by Arthur Phillips, reading at Powell's City of Books, 1005 W. Burnside, Wednesday September 22, 7:30 pm
In his breakout novel, Prague, Arthur Phillips focused on the mood and attitude of ex-pat Americans in emerging Eastern European nations. At the time of the book's setting, the early '90s, those countries were stepping out from decades of stoic communism and were blossoming with fervor, optimism, and a touch of hedonism. But instead of plopping his cast of wayward American characters into the fray, Phillips set them in Budapest, a comfortable distance from the real action. As a result, the characters suffered from inferiority complexes, pining for something big to happen and making up for their deficient lives by over-inflating their own importance.
In his second novel, The Egyptologist, Phillips expands and deepens this theme. This time around, 1922 is the pivotal year and a young huckster, Ralph Trilipush, has convinced a group of wealthy Boston investors to finance a dubious expedition to unearth the tomb of Atum-hadu, a legendary pharaoh who allegedly produced reams of pornographic hieroglyphics. Just like in Prague, the main character, Trilipush, is tangential to the real action happening in the world--and his ego suffers pathologically from this snubbing. While other archeologists are reveling in magnificent tombs--like Howard Carter unearthing King Tut's tomb--Trilipush, it becomes apparent, is most likely a sham and a blowhole.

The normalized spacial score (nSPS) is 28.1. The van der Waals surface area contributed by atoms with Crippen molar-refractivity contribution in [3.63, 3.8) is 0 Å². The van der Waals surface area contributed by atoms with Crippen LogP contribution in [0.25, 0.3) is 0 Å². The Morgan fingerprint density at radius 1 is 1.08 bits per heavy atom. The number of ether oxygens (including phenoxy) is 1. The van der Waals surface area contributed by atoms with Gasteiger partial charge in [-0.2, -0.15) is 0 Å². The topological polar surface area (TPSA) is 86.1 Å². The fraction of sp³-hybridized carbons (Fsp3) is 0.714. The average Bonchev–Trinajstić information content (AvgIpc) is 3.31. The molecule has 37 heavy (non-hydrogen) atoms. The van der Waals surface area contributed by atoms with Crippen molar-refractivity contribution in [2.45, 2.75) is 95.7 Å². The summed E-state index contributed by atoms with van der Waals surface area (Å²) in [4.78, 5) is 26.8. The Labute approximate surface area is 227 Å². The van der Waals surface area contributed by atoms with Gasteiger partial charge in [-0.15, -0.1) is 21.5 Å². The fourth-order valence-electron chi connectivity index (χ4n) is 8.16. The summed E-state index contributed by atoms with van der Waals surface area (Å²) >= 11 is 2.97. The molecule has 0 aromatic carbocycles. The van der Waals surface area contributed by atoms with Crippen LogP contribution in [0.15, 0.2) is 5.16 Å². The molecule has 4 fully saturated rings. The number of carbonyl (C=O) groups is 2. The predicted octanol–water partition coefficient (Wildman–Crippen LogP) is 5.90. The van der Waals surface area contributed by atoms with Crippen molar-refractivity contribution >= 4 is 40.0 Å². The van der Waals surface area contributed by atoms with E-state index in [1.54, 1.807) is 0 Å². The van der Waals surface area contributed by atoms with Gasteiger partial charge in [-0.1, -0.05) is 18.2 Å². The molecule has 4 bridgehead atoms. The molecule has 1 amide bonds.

Phillips cleverly offers the narrative in a series of pompous journal entries from Trilipush and letters from a private eye who had been hired to track down Trilipush 30 years after his disappearance. None of these correspondences are completely trustworthy. But that is ultimately their charm; the unreliable narrators leave the reader to his own sleuthing, sifting fact from fantasy and plucking small gems of reality from the mountains of lies and self-lauding recollections. This narrative is not unlike its own archeological expedition.
But that is not to say the mysterious plot is the main goal of The Egyptologist--it's about as difficult to solve as a Scooby Doo cartoon. No, the hidden treasures of the book lie largely in the beauty of craft; in discovering a young author who populates a literary labyrinth with engaging, romantic and effortlessly humorous characters.